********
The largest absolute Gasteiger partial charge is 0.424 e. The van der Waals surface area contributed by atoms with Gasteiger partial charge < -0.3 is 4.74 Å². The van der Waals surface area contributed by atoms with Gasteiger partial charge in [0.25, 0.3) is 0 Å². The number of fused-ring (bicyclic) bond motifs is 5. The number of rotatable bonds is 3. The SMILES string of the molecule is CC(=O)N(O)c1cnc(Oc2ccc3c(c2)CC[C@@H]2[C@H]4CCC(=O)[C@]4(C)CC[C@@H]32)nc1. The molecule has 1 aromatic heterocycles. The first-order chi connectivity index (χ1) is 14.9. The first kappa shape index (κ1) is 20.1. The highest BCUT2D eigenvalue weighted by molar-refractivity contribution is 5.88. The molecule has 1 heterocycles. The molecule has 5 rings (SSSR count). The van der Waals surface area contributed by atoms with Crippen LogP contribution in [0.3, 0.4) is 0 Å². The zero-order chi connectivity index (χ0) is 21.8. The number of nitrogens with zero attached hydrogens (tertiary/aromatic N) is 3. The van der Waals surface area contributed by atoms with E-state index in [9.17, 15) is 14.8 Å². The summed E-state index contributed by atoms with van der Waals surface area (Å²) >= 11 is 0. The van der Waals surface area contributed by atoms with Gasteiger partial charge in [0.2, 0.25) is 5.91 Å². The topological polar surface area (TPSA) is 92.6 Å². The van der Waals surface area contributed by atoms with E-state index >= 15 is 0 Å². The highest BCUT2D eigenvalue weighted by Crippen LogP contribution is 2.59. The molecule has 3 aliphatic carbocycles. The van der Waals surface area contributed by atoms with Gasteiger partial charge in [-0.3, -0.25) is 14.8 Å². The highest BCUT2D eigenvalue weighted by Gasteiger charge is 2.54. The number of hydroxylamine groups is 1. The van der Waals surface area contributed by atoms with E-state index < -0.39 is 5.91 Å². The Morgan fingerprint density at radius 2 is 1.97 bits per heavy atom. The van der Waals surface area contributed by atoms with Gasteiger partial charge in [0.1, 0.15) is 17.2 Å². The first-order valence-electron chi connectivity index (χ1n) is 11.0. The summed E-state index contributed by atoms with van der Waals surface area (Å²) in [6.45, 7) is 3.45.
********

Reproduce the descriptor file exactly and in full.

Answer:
The largest absolute Gasteiger partial charge is 0.424 e. The van der Waals surface area contributed by atoms with Gasteiger partial charge < -0.3 is 4.74 Å². The van der Waals surface area contributed by atoms with Gasteiger partial charge in [0.25, 0.3) is 0 Å². The number of fused-ring (bicyclic) bond motifs is 5. The number of rotatable bonds is 3. The SMILES string of the molecule is CC(=O)N(O)c1cnc(Oc2ccc3c(c2)CC[C@@H]2[C@H]4CCC(=O)[C@]4(C)CC[C@@H]32)nc1. The molecule has 1 aromatic heterocycles. The first-order chi connectivity index (χ1) is 14.9. The first kappa shape index (κ1) is 20.1. The highest BCUT2D eigenvalue weighted by molar-refractivity contribution is 5.88. The molecule has 1 heterocycles. The molecule has 5 rings (SSSR count). The van der Waals surface area contributed by atoms with Crippen LogP contribution in [0.3, 0.4) is 0 Å². The zero-order chi connectivity index (χ0) is 21.8. The number of nitrogens with zero attached hydrogens (tertiary/aromatic N) is 3. The van der Waals surface area contributed by atoms with E-state index in [9.17, 15) is 14.8 Å². The summed E-state index contributed by atoms with van der Waals surface area (Å²) >= 11 is 0. The van der Waals surface area contributed by atoms with Gasteiger partial charge in [0.2, 0.25) is 5.91 Å². The topological polar surface area (TPSA) is 92.6 Å². The van der Waals surface area contributed by atoms with E-state index >= 15 is 0 Å². The highest BCUT2D eigenvalue weighted by Crippen LogP contribution is 2.59. The molecule has 3 aliphatic carbocycles. The van der Waals surface area contributed by atoms with Gasteiger partial charge in [-0.3, -0.25) is 14.8 Å². The highest BCUT2D eigenvalue weighted by Gasteiger charge is 2.54. The number of hydroxylamine groups is 1. The van der Waals surface area contributed by atoms with E-state index < -0.39 is 5.91 Å². The Morgan fingerprint density at radius 2 is 1.97 bits per heavy atom. The van der Waals surface area contributed by atoms with Gasteiger partial charge in [0.1, 0.15) is 17.2 Å². The first-order valence-electron chi connectivity index (χ1n) is 11.0. The summed E-state index contributed by atoms with van der Waals surface area (Å²) in [6.45, 7) is 3.45.